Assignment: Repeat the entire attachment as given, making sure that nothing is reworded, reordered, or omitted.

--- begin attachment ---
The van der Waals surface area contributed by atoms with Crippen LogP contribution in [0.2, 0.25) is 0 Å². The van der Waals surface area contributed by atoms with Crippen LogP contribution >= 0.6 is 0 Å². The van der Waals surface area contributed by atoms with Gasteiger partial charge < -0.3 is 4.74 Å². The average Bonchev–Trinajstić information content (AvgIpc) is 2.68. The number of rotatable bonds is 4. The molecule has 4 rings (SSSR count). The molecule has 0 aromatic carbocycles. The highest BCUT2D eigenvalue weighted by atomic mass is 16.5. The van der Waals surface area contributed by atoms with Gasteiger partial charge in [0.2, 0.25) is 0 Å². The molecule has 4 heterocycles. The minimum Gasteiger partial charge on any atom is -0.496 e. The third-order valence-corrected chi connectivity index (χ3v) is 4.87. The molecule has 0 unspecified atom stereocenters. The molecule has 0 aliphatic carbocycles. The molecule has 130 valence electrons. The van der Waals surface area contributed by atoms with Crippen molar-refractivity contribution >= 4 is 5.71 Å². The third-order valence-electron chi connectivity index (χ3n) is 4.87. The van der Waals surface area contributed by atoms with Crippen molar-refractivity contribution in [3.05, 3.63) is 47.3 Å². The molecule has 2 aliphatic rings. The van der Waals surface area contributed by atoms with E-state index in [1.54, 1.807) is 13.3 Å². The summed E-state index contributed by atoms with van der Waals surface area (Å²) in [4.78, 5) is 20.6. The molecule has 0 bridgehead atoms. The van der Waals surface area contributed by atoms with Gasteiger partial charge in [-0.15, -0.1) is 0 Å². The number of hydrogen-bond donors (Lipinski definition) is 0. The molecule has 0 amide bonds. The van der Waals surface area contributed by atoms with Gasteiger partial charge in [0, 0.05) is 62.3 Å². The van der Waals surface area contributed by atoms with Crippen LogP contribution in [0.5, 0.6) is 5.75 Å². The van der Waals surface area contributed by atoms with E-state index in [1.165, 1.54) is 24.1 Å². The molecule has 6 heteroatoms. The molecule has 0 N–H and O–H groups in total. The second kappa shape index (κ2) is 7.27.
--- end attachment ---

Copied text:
The van der Waals surface area contributed by atoms with Crippen LogP contribution in [0.2, 0.25) is 0 Å². The van der Waals surface area contributed by atoms with Crippen LogP contribution >= 0.6 is 0 Å². The van der Waals surface area contributed by atoms with Gasteiger partial charge < -0.3 is 4.74 Å². The average Bonchev–Trinajstić information content (AvgIpc) is 2.68. The number of rotatable bonds is 4. The molecule has 4 rings (SSSR count). The molecule has 0 aromatic carbocycles. The highest BCUT2D eigenvalue weighted by atomic mass is 16.5. The van der Waals surface area contributed by atoms with Gasteiger partial charge in [0.2, 0.25) is 0 Å². The molecule has 4 heterocycles. The minimum Gasteiger partial charge on any atom is -0.496 e. The third-order valence-corrected chi connectivity index (χ3v) is 4.87. The molecule has 0 unspecified atom stereocenters. The molecule has 0 aliphatic carbocycles. The molecule has 130 valence electrons. The van der Waals surface area contributed by atoms with Crippen molar-refractivity contribution >= 4 is 5.71 Å². The third-order valence-electron chi connectivity index (χ3n) is 4.87. The van der Waals surface area contributed by atoms with Crippen molar-refractivity contribution in [3.05, 3.63) is 47.3 Å². The molecule has 2 aliphatic rings. The van der Waals surface area contributed by atoms with E-state index in [1.54, 1.807) is 13.3 Å². The summed E-state index contributed by atoms with van der Waals surface area (Å²) in [4.78, 5) is 20.6. The molecule has 0 bridgehead atoms. The van der Waals surface area contributed by atoms with Gasteiger partial charge in [-0.15, -0.1) is 0 Å². The number of hydrogen-bond donors (Lipinski definition) is 0. The molecule has 0 amide bonds. The van der Waals surface area contributed by atoms with Gasteiger partial charge in [0, 0.05) is 62.3 Å². The van der Waals surface area contributed by atoms with Crippen LogP contribution in [0.5, 0.6) is 5.75 Å². The van der Waals surface area contributed by atoms with E-state index in [1.165, 1.54) is 24.1 Å². The molecule has 6 heteroatoms. The molecule has 0 N–H and O–H groups in total. The second kappa shape index (κ2) is 7.27.